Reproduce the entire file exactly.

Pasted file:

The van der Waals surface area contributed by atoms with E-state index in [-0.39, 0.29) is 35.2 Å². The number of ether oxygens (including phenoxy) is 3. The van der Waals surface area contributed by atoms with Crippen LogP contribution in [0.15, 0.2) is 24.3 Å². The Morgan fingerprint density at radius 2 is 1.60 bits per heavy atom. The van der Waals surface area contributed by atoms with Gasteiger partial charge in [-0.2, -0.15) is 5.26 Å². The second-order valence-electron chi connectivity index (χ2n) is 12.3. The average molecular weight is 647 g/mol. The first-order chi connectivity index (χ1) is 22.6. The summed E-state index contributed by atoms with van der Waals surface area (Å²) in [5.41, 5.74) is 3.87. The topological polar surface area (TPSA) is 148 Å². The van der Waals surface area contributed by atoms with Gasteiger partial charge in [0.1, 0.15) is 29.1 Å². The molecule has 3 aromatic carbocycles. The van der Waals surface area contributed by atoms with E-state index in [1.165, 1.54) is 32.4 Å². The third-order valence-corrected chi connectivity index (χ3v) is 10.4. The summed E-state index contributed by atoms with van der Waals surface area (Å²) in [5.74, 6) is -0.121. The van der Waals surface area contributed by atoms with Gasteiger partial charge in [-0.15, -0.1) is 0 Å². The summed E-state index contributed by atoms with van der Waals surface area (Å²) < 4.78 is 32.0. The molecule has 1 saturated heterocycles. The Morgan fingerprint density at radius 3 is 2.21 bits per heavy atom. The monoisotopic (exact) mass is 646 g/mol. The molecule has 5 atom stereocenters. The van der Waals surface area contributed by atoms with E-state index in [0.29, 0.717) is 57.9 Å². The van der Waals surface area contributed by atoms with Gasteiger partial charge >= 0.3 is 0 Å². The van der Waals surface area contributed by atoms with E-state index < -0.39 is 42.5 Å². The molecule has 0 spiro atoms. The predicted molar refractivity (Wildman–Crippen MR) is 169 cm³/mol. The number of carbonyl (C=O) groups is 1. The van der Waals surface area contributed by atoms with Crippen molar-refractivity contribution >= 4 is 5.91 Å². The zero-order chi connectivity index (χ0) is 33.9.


The van der Waals surface area contributed by atoms with E-state index in [-0.39, 0.29) is 35.2 Å². The number of ether oxygens (including phenoxy) is 3. The van der Waals surface area contributed by atoms with Crippen LogP contribution in [0.15, 0.2) is 24.3 Å². The Morgan fingerprint density at radius 2 is 1.60 bits per heavy atom. The van der Waals surface area contributed by atoms with Gasteiger partial charge in [-0.2, -0.15) is 5.26 Å². The second-order valence-electron chi connectivity index (χ2n) is 12.3. The average molecular weight is 647 g/mol. The first-order chi connectivity index (χ1) is 22.6. The summed E-state index contributed by atoms with van der Waals surface area (Å²) in [5.41, 5.74) is 3.87. The topological polar surface area (TPSA) is 148 Å². The van der Waals surface area contributed by atoms with Gasteiger partial charge in [0.1, 0.15) is 29.1 Å². The molecule has 3 aromatic carbocycles. The van der Waals surface area contributed by atoms with E-state index in [1.165, 1.54) is 32.4 Å². The third-order valence-corrected chi connectivity index (χ3v) is 10.4. The summed E-state index contributed by atoms with van der Waals surface area (Å²) in [5.74, 6) is -0.121. The van der Waals surface area contributed by atoms with Gasteiger partial charge in [-0.15, -0.1) is 0 Å². The summed E-state index contributed by atoms with van der Waals surface area (Å²) < 4.78 is 32.0. The molecule has 1 saturated heterocycles. The Morgan fingerprint density at radius 3 is 2.21 bits per heavy atom. The monoisotopic (exact) mass is 646 g/mol. The molecule has 5 atom stereocenters. The van der Waals surface area contributed by atoms with E-state index in [0.29, 0.717) is 57.9 Å². The van der Waals surface area contributed by atoms with Gasteiger partial charge >= 0.3 is 0 Å². The van der Waals surface area contributed by atoms with E-state index < -0.39 is 42.5 Å². The molecule has 0 spiro atoms. The predicted molar refractivity (Wildman–Crippen MR) is 169 cm³/mol. The number of carbonyl (C=O) groups is 1. The van der Waals surface area contributed by atoms with Crippen molar-refractivity contribution >= 4 is 5.91 Å². The zero-order chi connectivity index (χ0) is 33.9.